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History of Valdez Creek Mining District

The Valdez Creek Mining District (VCMD) has been inhabited by natives since prehistoric times. Archeologists have found evidence that the area was a prime hunting ground. However no permanent settlement was established because of the migrating game and the harsh winters of the Alaskan interior. It was not until the late 1800's that the first "non-natives' entered the VCMD. The Russians fur traders were only interested in fur, leaving the vast natural resources unexplored. That would soon change.

The Klondike Gold Rush of 1896-97 brought many prospectors into the Yukon, as well as Alaska. In the summer of 1897, W.G. Jack became the first white man to reach the headwaters of the upper Susitna River. They made many good finds, and the mining was difficult. The miners faces were so swollen from mosquito bites, that they named the creek "Swollen Creek." By 1903, word had spread about Jack's discoveries of gold, and a group from Valdez founded "Swollen Creek" and also made some significant finds, and renamed it Valdez Creek. Canadian customs required "rushers" to carry a years worth of supplies, and also charged a duty on them. This frustrated the early miners, and discouraged many from entering via the Yukon. In the early 1900's Congress passed legislation to develop the interior. This in turn instigated the Alaskan Rail Road, and lead to mapping/exploratory missions by the Army and the U.S. Geological Survey. Which eventually lead to another influx of miners. There were some successful mining operations throughout the 1920's and 1930's, however many had staked claims but never prospected them.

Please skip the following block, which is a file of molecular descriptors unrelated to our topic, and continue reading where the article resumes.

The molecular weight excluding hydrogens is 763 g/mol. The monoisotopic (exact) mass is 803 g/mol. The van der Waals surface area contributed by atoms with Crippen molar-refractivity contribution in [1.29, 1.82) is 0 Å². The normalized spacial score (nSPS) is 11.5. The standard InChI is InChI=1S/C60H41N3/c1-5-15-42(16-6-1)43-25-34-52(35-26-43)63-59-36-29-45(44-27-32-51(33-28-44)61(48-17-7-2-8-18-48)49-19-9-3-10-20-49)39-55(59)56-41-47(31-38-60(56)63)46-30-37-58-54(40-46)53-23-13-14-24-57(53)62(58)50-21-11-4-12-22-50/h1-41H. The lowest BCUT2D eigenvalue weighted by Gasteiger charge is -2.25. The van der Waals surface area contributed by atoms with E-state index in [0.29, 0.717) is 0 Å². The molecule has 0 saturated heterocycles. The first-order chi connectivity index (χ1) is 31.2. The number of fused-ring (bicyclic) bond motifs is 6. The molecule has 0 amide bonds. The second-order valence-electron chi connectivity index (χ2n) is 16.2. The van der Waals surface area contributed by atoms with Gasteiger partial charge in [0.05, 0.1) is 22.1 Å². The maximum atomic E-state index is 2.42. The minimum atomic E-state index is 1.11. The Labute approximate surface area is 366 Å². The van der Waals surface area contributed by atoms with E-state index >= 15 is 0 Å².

At the start of World War II, congress forced the closure of all precious metals mines, in order to concentrate production on war materials. When the miners returned after the war, they found all their equipment damaged beyond repair from the Alaskan winters. The post-war economy did not help the mining industry either. The prices on mining equipment was steadily rising, new government regulations, and paperwork confused many miners. The VCMD was sporadically mined throughout The 50's and 60's. Later on in 1980 the huge Denali mine was opened. This was the first large scale mining operation within the VCMD.

What makes the Valdez Creek Mining District especially attractive today is the fact that it historically has not been fully explored. There are several reasons for this. First, nearly all of the miners that came to VCMD were amateurs in search of great wealth, many of whom had no mining experience at all. Secondly, the tough terrain made the transportation of heavy mining equipment impossible. Also, the prospectors did not want to spend the winter with little supplies; as a result they mined where they knew there was gold and got out before winter, leaving no time to go prospecting other streams. Even as late as the seventies only the mouths of the tributaries had been prospected, and nearly none of White Creek, where Trans Alas-Can Gold has it's claims. The pay dirt around White Creek is relatively deep, well below the water table. The water must be constantly pumped out, another reason why early miners were technically incapable of mining here.

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